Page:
Azerbaijani source praised Wilson for his `very successful'
tenure in Baku. The source said that Wilson had brought `a
fresh breeze' to the US Embassy there after his predecessor,
Stanley Escudero, had drawn an enormous reaction for
supporting the Aliyev family at the expense of the
Azerbaijani opposition: `Wilson was brilliant, pragmatic and
cool-headed. He established the necessary ties with the
opposition and developed a constructive relationship with
Haydar Aliyev. He also established a good dialogue with the
independent press. Wilson improved the image of the United
States.' A Turkish diplomat expects Wilson to show `a
special interest' in Turkey's ties with Russia, Armenia,
Georgia, Ukraine and the Turkic republics. Wilson, who
visited Yerevan during his term in Baku, is likely to
emphasize the US position in favor of Azeri-Armenian
rapprochement. An Azerbaijani observer said that Wilson is
not from the `neo-con' group, but that he is a `moderate
intellectual in the style of traditional American
diplomacy.'

Talat in the US: Turkish Cypriot leader Mehmet Ali Talat,
in Washington for talks, said that the Turkish Cypriots now
have a vision for a solution in Cyprus, and that this is why
US Secretary of State Rice invited him to the United States.
Talat said that the isolation of northern Cyprus will be
eliminated over time, though not in the near term, thanks to
the solution policy his government is pursuing. Talat said
he asked the US to continue moves to end the isolation of
Turkish Cypriots and to encourage other countries and
international organizations to do the same. State
Department Spokesman Sean MacCormack said that such meetings
`help to reduce economic differences between Turkish and
Greek Cypriots by easing the isolation of the Turkish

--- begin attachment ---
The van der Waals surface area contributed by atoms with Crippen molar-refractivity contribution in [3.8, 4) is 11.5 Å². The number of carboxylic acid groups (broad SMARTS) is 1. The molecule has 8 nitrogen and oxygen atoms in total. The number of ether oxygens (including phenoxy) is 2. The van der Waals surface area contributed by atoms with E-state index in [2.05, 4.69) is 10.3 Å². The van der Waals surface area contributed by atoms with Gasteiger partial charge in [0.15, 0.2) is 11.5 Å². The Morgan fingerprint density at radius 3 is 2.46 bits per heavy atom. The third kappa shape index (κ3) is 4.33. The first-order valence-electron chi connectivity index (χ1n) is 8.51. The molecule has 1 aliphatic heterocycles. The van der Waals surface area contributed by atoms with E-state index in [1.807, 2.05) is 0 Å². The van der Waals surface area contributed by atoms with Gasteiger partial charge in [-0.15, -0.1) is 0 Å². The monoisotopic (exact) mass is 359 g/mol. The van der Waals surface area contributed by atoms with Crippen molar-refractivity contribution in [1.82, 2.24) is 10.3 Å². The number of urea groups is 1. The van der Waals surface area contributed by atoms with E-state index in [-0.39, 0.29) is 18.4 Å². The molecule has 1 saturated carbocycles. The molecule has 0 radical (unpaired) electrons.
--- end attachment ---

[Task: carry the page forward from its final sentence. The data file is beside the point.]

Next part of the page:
Cypriots in a way that supports reunification of the
island.' Meanwhile, Douglas Silliman, Director of the
Office of Southeast Europe Affairs at the State Department,
said that the United States is `doing everything it can' to
ease the isolation. No progress has been made, however, on
the issue of direct flights to northern Cyprus or upgrading
the status of the US mission in the north. Silliman noted
that Talat had not been received as `president,' because the
United States does not recognize the `TRNC.' He added that
the US continues to support a solution process for Cyprus
within the framework of the UN plan, the next steps in the
process will depend on the two sides and the UN. In
response to a question, Silliman noted that `Mr. Talat
deserves respect' for his approach. `We are trying to show
him the respect he deserves.' Talat said that the UK has
succeeded in getting accession talks started between Turkey
and the EU, but that its role as a guarantor power in Cyprus
has been `unsuccessful.' Talat denied claims that the
United States wants to open a military base in northern
Cyprus. Talat flew to New York after wrapping up meetings
in Washington. He will meet with UNSYG Annan on Monday and
with UNDP Administrator Kemal Dervis at breakfast in New
York on Tuesday. Meanwhile, a Turkish Cypriot delegation
led by Fatma Ekenoglu, `Parliament Speaker of the TRNC,'
left for Washington on Sunday to participate in a panel
discussion to be held by the Turkish Industrialists' and
Businessmen's Association (TUSIAD) on November 2.

MFA Disapproves Ahmadinajad's Israel Remarks: Turkish
Foreign Ministry (MFA) Spokesman Namik Tan said on Friday
that Turkey does not approve of Iranian President Mahmoud
Ahmadinejad's recent statement with regard to Israel. `We
follow developments on this issue from the international and
Iranian media. Naturally, it is impossible for Turkey to
approve of such a statement,' Tan stressed, adding that
`Turkey believes that conflicts in the region can only be
solved through dialogue and peaceful means on the basis of
international legitimacy.'

Democracy Seminars for KDP Officials: Ankara is to continue
its support for Iraqi Kurdish groups as part of its
contribution to the restructuring of Iraq, the all-news
channel NTV reported on Friday. Ahead of national elections
in Iraq on December 15, Ankara is staging a series of
seminars on democracy to a delegation of 30 party
administrators from the northern Iraqi Kurdistan Democratic
Party (KDP.) Cafer Ibrahim Haci, a senior member of the KDP
delegation, said that they would like to establish similar
institutions to those in Turkey in Iraq. The delegation
said that they see the Turkish democracy as a model for
their country.

PKK a Threat for Iraq: : "Milliyet" reports that Robert
Deutsch, advisor to the US Secretary of State on Iraq, told
Turkish journalists on Friday that `The US position against
the PKK is clear: the PKK is a terrorist organization.
President Barzani does not take issue with this view. We
talked about this issue with Barzani here this week, and